By Joe Wiercinski
Herald Staff Writer
MILL CREEK TOWNSHIP —
The farmers and their beef cattle were not injured. But the midnight fire that destroyed Steve Mazon and Gayle McKay’s barn left years of their hard work in ashes.
Its cause remains undetermined, McKay said, noting that one of the firefighters said an electrical problem may have started the fire at about 12:30 a.m. Wednesday.
The first volunteer firefighter who arrived in his own vehicle helped Mazon save his largest tractor, although the wheels of the attached haybine were burning as they moved the equipment that cuts hay in preparation for baling.
Other field equipment – two tractors, two balers and a hay rake – was parked far enough away to escape damage from the fire that tore through the 38-by-42-foot barn.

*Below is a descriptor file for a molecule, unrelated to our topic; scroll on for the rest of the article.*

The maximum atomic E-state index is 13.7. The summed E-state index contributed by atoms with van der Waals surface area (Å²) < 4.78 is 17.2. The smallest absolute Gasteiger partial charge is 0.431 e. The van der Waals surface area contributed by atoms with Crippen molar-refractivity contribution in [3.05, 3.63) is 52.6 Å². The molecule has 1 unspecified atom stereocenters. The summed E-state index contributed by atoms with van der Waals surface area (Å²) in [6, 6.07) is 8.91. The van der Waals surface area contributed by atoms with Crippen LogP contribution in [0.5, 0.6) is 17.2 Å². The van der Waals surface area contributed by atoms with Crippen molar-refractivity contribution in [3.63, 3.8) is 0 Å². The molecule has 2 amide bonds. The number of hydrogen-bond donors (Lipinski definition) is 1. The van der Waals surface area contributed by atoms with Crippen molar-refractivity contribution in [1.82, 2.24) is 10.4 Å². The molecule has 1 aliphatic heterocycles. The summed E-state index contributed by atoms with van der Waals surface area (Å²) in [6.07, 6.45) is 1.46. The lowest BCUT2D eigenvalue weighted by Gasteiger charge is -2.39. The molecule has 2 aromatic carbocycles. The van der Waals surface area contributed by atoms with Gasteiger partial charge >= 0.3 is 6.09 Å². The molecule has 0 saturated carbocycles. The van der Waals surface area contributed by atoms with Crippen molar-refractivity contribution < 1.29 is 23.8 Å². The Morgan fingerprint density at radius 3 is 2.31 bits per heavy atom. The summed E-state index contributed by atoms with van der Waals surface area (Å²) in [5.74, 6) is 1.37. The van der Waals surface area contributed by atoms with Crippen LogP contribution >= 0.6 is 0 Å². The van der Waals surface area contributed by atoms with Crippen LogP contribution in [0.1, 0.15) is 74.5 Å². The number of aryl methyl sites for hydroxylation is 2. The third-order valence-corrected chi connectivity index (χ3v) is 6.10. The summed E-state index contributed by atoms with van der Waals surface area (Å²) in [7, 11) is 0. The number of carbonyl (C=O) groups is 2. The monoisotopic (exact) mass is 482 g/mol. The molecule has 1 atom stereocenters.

“Steve built it 16 years ago,” said McKay, who has been his companion for 14 years. “He cut down the trees; he had a guy bring in a portable sawmill and cut the beams and boards and he built it by himself.”
The couple make quilts that are their primary source of income. The cattle were more like a hobby for Mazon, she said. He grew up on a farm and has always farmed in one way or another.
The couple’s home, about 200 feet from the barn, was not damaged by the fire, which was fought by firefighters from departments in Stoneboro, Sandy Lake and Sheakleyville.
“They were wonderful,” McKay said of the volunteers who spent much of the night on Mazon’s 25-acre farm.
When the sun rose, the couple ran a hose from the house for water for the Hereford-Angus cattle and erected a makeshift electric fence to keep them confined for now.
Mazon and McKay have insurance on their house but not on the barn and that makes it likely that the cattle may have to be sold.
“You can’t have little ones without a barn,” she said fighting back tears, and you can’t store square bales without one. We’re in day one after the fire, so it’s hard to know.”